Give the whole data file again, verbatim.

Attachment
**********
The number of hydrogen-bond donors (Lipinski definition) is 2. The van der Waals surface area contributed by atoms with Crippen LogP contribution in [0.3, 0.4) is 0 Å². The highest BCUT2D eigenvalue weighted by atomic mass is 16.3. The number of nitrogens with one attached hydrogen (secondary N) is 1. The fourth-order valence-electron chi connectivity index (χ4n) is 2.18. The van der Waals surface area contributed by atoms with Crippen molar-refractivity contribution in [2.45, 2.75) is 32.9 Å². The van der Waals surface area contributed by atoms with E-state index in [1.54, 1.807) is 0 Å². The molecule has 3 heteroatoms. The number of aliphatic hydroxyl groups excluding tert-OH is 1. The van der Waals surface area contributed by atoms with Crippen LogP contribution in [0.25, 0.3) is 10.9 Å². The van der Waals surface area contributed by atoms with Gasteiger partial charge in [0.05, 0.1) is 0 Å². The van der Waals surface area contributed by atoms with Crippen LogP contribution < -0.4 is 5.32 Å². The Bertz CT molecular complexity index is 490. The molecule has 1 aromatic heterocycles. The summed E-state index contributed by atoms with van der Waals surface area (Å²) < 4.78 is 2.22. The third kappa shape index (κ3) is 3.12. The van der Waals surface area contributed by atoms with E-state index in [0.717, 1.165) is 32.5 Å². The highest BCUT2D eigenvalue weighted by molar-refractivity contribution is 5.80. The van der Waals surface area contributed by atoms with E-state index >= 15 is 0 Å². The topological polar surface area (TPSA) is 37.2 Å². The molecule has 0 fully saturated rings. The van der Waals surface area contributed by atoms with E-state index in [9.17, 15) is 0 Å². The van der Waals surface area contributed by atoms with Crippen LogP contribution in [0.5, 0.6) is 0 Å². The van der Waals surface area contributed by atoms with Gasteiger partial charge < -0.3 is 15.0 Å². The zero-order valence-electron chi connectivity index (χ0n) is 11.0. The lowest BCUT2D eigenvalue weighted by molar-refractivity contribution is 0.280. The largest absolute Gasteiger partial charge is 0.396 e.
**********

The number of hydrogen-bond donors (Lipinski definition) is 2. The van der Waals surface area contributed by atoms with Crippen LogP contribution in [0.3, 0.4) is 0 Å². The highest BCUT2D eigenvalue weighted by atomic mass is 16.3. The number of nitrogens with one attached hydrogen (secondary N) is 1. The fourth-order valence-electron chi connectivity index (χ4n) is 2.18. The van der Waals surface area contributed by atoms with Crippen molar-refractivity contribution in [2.45, 2.75) is 32.9 Å². The van der Waals surface area contributed by atoms with E-state index in [1.54, 1.807) is 0 Å². The molecule has 3 heteroatoms. The number of aliphatic hydroxyl groups excluding tert-OH is 1. The van der Waals surface area contributed by atoms with Crippen LogP contribution in [0.25, 0.3) is 10.9 Å². The van der Waals surface area contributed by atoms with Gasteiger partial charge in [0.05, 0.1) is 0 Å². The van der Waals surface area contributed by atoms with Crippen LogP contribution < -0.4 is 5.32 Å². The Bertz CT molecular complexity index is 490. The molecule has 1 aromatic heterocycles. The summed E-state index contributed by atoms with van der Waals surface area (Å²) < 4.78 is 2.22. The third kappa shape index (κ3) is 3.12. The van der Waals surface area contributed by atoms with E-state index in [0.717, 1.165) is 32.5 Å². The highest BCUT2D eigenvalue weighted by molar-refractivity contribution is 5.80. The van der Waals surface area contributed by atoms with E-state index >= 15 is 0 Å². The topological polar surface area (TPSA) is 37.2 Å². The molecule has 0 fully saturated rings. The van der Waals surface area contributed by atoms with E-state index in [9.17, 15) is 0 Å². The van der Waals surface area contributed by atoms with Crippen LogP contribution in [0.5, 0.6) is 0 Å². The van der Waals surface area contributed by atoms with Gasteiger partial charge < -0.3 is 15.0 Å². The zero-order valence-electron chi connectivity index (χ0n) is 11.0. The lowest BCUT2D eigenvalue weighted by molar-refractivity contribution is 0.280. The largest absolute Gasteiger partial charge is 0.396 e.